Edward Fitsell was working in London, advising on environmental sustainability, when he decided to sign up. “I booked without knowing much about it,” he said. “I had no religious or spiritual beliefs. It was incredibly challenging and I almost left on the third day. But I gained huge personal insights and a glimpse of what life can feel like. There’s an experience of untruths falling away”.
Returning to London, he resigned from his job after experiencing profound depression and hitting rock bottom. He returned to Findhorn and now works with the Building Bridges project, which encourages people who would not usually visit Findhorn to do so – disaffected youths, people with drug and alcohol problems, and corporate clients.
Duerten Lau, from Germany, came to Findhorn 20 years ago: “I knew how violent and destructive the human mind could be and I was seeking solutions to the way human beings live together. It’s a wonderful concept, knowing I’m not alone and I can ask for help and be assured I’ll get it.”
I ask if she believes in God, and she replies, with humour: “Hallelujah! I’ve had to translate what God and spirituality mean to me, which for me is an all-creating and creative force.”
Findhorn is not a place in which to hide. Mo Haley, one of the new residents, decamped from a comfortable life and career in London earlier this year and now lives in a caravan, works at the foundation and receives a little pocket money.
She said: “I was happy in London but I reached a point where my flat and job and friends weren’t enough, my daily life lacked depth and meaning.”
Five months on, she says: “I feel calmer and less isolated. I’ve entirely changed my view of myself, the world and my part in it since being here. I feel more connected and that we all have a responsibility to one another and to the world. Things don’t stay on the surface here, people engage on a deeper level and you really learn about yourself. Findhorn pushes you to do that. It’s not somewhere to escape to.”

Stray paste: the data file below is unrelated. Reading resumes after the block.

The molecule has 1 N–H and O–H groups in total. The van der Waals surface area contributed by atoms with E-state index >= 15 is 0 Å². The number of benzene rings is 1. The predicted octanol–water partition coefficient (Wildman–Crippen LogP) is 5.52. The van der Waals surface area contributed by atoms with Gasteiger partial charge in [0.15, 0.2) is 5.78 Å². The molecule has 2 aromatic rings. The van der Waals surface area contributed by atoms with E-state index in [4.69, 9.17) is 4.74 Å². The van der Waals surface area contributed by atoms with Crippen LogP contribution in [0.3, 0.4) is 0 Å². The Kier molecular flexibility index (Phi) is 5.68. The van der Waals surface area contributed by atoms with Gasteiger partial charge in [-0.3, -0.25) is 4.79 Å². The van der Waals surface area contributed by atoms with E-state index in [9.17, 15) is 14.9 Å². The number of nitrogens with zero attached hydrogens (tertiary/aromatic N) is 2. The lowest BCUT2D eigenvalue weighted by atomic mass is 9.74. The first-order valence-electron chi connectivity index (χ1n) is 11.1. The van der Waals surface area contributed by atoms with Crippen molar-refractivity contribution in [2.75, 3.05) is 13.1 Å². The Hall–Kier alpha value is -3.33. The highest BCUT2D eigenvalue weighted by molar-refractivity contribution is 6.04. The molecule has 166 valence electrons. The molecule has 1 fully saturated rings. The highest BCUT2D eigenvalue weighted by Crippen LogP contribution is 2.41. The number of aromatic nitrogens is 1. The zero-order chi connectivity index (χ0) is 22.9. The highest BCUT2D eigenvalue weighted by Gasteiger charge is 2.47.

Some people at Findhorn believe in God, some don’t. Some find the community by accident, and others do not. For instance, Graham Meltzer, an architect and atheist, systematically researched a number of alternative communities before deciding on Findhorn. Meltzer believes it is the strong culture of spirituality and ecology that acts as the social glue for the community, and every person I spoke to expressed their belief in working in co-operation with people and nature.
One of its long-term residents is John Willoner, a down-to-earth Yorkshireman, who arrived 45 years ago. He said: “Findhorn is not a place; it’s a concept, a consciousness.”
Willoner arrived one Sunday after a friend sent him a postcard mentioning the community, and ended up staying to work with Peter Caddy on building the sanctuary.
“I remember wondering why the sanctuary was so big as there were only a few people there,” he says. “It was very run-down, the last place on earth you’d want to be, but I loved the atmosphere of people working together combined with spiritual teachings. I was trying to find some meaning in life.
“My peers would go and see rock stars and I was going to see spiritual teachers. It’s a wonderful place to know people on a deeper level, other than talking about the weather and sport.”
Three years in the planning, Willoner has organised speakers from around the world to attend a seven-day event – Love, Magic, Miracles – to celebrate the 50th anniversary.
Findhorn has endured its fair share of negative press over the years, often portrayed as a drug-taking free-wheeling hippy commune – and nothing could be further from the truth.